MedicalResearch.com Interview with:
Synthetic Biologics, Inc.
Sheila Connelly, PhD
Vice President, Research
Synthetic Biologics, Inc.
MedicalResearch.com: What is the background for this study?
Response: Synthetic Biologics, Inc. is focused on the protection and preservation of the gut microbiome which is the diverse collection of microorganisms that live in the intestinal tract. We are learning that the gut microbiome plays a key role in health. Negative changes to the microbiome, called dysbiosis, are linked to disease states including allergies, autism, and obesity, among a rapidly growing list of other conditions. A consequence of using antibiotics is that, in addition to fighting the bacterial infection being treated, they also kill the gut microbiota. The space left in the gut by the dead bacteria allows other surviving bacteria, many times opportunistic pathogens or microbes that are resistant to multiple antibiotics, to overgrow and fill the open niches. Exposure to antibiotics, particularly broad-spectrum antimicrobials, such as penicillins and cephalosporins, is a major risk factor for acquiring a potentially deadly Clostridium difficile infection.
Dr. Sheila Connelly
Another consequence of antibiotic use is the emergence of antibiotic-resistant organisms. Widespread use of antibiotics provides selective pressure for the evolution of lethal, multi-drug resistant pathogens, termed “nightmare bacteria”. The gut microbiome acts as a reservoir of antibiotic resistance that can be triggered, by antibiotic exposure, to acquire and propagate resistance genes.
A way to protect the microbiome and reduce antibiotic resistance is to limit exposure of the gut microbiota to antibiotics. To this end, we developed an antibiotic inactivation strategy using a beta-lactamase enzyme to degrade beta-lactam antibiotics in the GI tract before they can harm the gut microbiome. Beta-lactamases are naturally-occurring bacterial enzymes that confer resistance to beta-lactams, the most widely used broad spectrum antibiotics, and their presence is normally considered an obstacle to efficacious infection control. We took advantage of the highly efficient antibiotic degradation activity of a beta-lactamase and developed SYN-004 (ribaxamase). Ribaxamase is a beta-lactamase engineered to inactivate penicillins and most cephalosporins, formulated for oral delivery, and intended for use with IV beta-lactam antibiotics to degrade the antibiotics in the GI tract to protect the microbiome.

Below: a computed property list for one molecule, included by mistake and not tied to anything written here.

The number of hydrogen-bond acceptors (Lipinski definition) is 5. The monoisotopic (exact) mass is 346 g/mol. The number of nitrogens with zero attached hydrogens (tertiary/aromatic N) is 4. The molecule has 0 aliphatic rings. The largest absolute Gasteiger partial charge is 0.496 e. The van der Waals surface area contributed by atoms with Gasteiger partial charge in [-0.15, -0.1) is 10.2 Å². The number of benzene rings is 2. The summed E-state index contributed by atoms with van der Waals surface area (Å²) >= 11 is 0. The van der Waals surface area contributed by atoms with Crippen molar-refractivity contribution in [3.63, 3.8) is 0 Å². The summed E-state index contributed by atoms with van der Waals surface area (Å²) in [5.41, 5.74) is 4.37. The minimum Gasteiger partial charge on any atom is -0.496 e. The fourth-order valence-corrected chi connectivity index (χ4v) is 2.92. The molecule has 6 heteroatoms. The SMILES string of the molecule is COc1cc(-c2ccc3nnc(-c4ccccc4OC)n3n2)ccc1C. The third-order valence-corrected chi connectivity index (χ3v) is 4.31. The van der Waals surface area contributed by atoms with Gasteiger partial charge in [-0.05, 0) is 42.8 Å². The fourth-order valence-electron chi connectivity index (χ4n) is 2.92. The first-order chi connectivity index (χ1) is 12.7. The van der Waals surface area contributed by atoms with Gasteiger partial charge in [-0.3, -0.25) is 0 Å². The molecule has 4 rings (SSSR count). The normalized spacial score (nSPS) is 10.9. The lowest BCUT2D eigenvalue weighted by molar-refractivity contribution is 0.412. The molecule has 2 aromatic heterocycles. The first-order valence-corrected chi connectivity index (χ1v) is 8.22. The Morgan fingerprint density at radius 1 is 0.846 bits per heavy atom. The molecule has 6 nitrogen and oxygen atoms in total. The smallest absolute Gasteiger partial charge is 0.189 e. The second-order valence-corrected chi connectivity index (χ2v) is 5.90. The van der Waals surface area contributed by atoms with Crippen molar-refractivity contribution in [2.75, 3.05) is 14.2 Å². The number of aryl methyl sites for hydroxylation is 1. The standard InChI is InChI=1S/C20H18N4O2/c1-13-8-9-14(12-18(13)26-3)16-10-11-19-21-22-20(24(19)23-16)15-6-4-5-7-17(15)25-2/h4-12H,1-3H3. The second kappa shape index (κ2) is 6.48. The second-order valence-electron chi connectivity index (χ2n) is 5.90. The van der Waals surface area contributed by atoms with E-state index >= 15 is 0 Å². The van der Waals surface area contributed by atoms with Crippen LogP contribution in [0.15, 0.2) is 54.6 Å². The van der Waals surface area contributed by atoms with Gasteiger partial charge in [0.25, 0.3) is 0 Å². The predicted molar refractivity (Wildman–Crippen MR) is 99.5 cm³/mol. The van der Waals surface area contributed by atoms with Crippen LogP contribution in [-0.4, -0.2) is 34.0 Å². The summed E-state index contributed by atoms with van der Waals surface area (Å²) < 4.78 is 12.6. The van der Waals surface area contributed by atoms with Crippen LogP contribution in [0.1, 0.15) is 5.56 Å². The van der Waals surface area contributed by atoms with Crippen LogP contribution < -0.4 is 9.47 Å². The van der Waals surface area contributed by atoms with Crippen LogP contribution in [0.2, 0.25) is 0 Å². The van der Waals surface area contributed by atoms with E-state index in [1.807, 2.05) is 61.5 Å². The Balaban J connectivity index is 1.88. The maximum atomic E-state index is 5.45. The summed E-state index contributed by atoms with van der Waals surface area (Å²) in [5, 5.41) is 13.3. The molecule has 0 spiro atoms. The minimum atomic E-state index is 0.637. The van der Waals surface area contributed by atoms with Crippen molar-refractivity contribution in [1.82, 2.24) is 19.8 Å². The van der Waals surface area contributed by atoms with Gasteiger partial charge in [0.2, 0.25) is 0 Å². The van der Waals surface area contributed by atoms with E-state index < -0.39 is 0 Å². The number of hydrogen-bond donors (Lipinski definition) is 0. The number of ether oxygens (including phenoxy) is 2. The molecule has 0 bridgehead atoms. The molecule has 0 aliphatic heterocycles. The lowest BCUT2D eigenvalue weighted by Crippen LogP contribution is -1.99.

Ribaxamase was demonstrated to significantly reduce the occurrence of C. difficile disease in a recently completed Phase 2b clinical study. The study met its primary endpoint by demonstrating that ribaxamase, when delivered orally with IV ceftriaxone, significantly reduced C. difficile disease in patients treated for a respiratory tract infection. Ribaxamase also resulted in a significant reduction in new colonization by vancomycin-resistant enterococcus (VRE).
For the current study, pig models of antibiotic-mediated gut dysbiosis were established using three classes of beta-lactam antibiotics, a cephalosporin, ceftriaxone, a penicillin, amoxicillin, and a carbapenem, ertapenem. The ceftriaxone model was used to evaluate the protective effect of ribaxamase on the microbiome and the amoxicillin and ertapenem models are intended for evaluation of pipeline products.